Massachusetts personal injury attorney James M. Lynch discusses how auto insurers evaluate personal injury claims after an accident.
Generally speaking, car accident personal injury claims are not ripe for settlement until accident victims have reached a medical end point. Most of the time that occurs when the injured person is discharged from all medical treatment. Not long after that, all of the available data are submitted to the insurer as part of the settlement demand.
Not surprisingly, the 5 factors that the insurer will look at are the same factors that a jury would look at in a trial of the claim. They are as follows:
- Total Medical Bills.
- Lost Earnings Capacity.
- Periods of Total Disability.
- Periods of Partial Disability.
- Permanent Impairment/Loss of Function.
It should be noted at the outset, that this article deals with damages only and not the elements of liability or the causal relationship between fault and damages. Those elements are assumed for purposes of this discussion but they are also considered by juries and insurers and if, for example, the injured person bears some of the blame for the accident. (The topics of comparative negligence and causality – and how they factor into the value of a case – will be the subject of a future blog.)
The damages considerations are broken down more fully below:
- Total Medical Bills. The very first thing the insurer would look at are all of the medical bills generated that were reasonable and necessary. Those bills include charges for ambulance services, hospital treatment, diagnostic testing like x-rays, CT and MRI scans, doctor office visits, physical therapy and chiropractor treatment, dental expenses and funeral expenses. The amount of medical bills incurred cannot be exaggerated and insurers generally accept them unless they have good evidence that the injured person over treated.
- Lost Earnings Capacity. The easiest way to demonstrate lost earnings capacity is by showing actual time lost from work. That is accomplished by written documentation consisting of a statement from an employer outlining the amount of time and lost wages along with a note or letter from a doctor saying that the patient was totally disabled from working. Self-employed claimants have a much more difficult time demonstrating lost earnings capacity.
- Periods of Total Disability. The amount of time a person is totally disabled from performing his/her activities of daily living (ADLs) is what constitutes periods of total disability. The person who assesses total disability is the doctor in charge of the ongoing care – either the primary care physician or the specialist (orthopedic or neurological). Obviously, the length of total disability has a lot to do with the overall settlement value of the case.
- Periods of Partial Disability. The amount of time a person is partially disabled from performing his/her ADLs is what constitutes periods of partial disability. Very often that means that a person is restricted, pursuant to a doctor’s order, in performing ADL’s, such as bending, kneeling, squatting, lifting, climbing stairs or ladders, or performing repetitive motions. Insurers also generally view the length of time spent receiving therapeutic treatment, like physical therapy, as a reliable indicator of partial disability. As with total disability, the length of partial disability has a lot to do with the overall settlement value of the case.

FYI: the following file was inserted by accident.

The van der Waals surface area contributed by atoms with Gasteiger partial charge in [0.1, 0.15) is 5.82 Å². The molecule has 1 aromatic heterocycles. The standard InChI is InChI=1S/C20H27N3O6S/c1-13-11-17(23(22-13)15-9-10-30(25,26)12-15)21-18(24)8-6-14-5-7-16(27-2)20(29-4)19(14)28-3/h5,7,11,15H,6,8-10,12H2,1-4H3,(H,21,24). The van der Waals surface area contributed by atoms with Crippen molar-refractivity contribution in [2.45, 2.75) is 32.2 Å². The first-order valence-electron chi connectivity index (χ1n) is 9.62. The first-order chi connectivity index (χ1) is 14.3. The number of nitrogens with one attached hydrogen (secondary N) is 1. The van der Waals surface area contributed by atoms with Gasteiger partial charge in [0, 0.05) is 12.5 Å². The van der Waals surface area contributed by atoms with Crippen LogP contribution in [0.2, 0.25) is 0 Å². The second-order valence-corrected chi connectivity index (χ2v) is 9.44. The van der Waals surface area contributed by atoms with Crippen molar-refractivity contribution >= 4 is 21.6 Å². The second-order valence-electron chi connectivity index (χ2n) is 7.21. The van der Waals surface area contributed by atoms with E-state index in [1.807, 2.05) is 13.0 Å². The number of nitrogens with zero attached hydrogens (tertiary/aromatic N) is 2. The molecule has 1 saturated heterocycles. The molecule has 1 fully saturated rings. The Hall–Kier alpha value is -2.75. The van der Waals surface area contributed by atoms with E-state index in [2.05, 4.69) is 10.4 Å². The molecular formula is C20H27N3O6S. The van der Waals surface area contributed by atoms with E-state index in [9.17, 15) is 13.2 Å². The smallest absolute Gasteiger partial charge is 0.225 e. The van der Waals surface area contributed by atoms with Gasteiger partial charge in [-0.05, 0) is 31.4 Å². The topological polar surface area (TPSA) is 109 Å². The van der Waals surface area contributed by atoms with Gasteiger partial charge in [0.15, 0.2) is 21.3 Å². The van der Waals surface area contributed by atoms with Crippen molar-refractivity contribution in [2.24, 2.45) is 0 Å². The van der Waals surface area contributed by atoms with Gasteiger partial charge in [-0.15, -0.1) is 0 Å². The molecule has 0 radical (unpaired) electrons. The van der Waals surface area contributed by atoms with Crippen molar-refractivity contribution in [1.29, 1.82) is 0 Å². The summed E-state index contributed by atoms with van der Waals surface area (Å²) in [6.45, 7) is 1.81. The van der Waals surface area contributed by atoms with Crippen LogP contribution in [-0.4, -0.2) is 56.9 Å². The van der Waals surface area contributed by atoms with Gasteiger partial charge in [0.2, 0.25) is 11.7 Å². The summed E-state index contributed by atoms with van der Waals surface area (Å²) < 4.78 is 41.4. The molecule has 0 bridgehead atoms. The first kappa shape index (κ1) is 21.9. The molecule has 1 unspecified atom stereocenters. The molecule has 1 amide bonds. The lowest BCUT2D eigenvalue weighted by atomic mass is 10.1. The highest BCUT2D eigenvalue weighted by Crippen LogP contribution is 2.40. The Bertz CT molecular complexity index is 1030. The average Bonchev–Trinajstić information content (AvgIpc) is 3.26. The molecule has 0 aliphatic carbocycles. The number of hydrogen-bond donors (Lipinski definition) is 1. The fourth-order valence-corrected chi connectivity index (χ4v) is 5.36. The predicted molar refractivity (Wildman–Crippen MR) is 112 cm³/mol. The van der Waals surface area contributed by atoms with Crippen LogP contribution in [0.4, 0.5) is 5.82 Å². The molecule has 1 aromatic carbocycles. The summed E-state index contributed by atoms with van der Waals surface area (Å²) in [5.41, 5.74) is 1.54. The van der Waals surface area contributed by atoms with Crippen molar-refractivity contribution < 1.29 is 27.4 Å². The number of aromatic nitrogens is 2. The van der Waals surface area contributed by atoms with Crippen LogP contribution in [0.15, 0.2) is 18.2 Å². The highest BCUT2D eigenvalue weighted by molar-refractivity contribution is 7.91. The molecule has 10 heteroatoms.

- Permanent Impairment/Loss of Function. Permanent impairment is the factor that almost always has the greatest bearing on the value of a case; however, the vast majority of cases don’t have a permanency component because most people completely recover from their injuries. In cases involving a loss of function, the extent of that loss is measured by a doctor’s examination with the use of the American Medical Association’s Guides to the Evaluation of Permanent Impairment – a universally accepted medical treatise that governs the measurement of function and permanent loss of function of each region of the human body. According to the Guides, impairment should not be considered permanent until the clinical findings determined over a period of time, usually 12 months, indicate that the medical condition is static and well stabilized. When there is a demonstrably permanent loss of function in one area of the body, it is measured in terms of percentage. For example, the loss of function resulting from an injury to a hand might be expressed as a 10% loss of hand function which, in turn, would result in a 9% loss of the upper extremity and a 5% impairment of the whole person. As mentioned above, permanent impairment is relatively rare. If it is significant, however, insurers will often insist upon having their own specialist perform an evaluation of their own. They like to call them Independent Medical Exams (IME) but the use of the word “Independent” is a gross misnomer. The insurer selects and pays the specialist from a list of physicians that generally only do insurance examinations.
How the above factors are weighted varies from case to case, which is why it is important to have an attorney with years of experience understanding the impact of each factor on the overall value of the case.
About the Author: James M. Lynch is a Massachusetts personal injury lawyer for Lynch & Owens, located in Hingham, Massachusetts.
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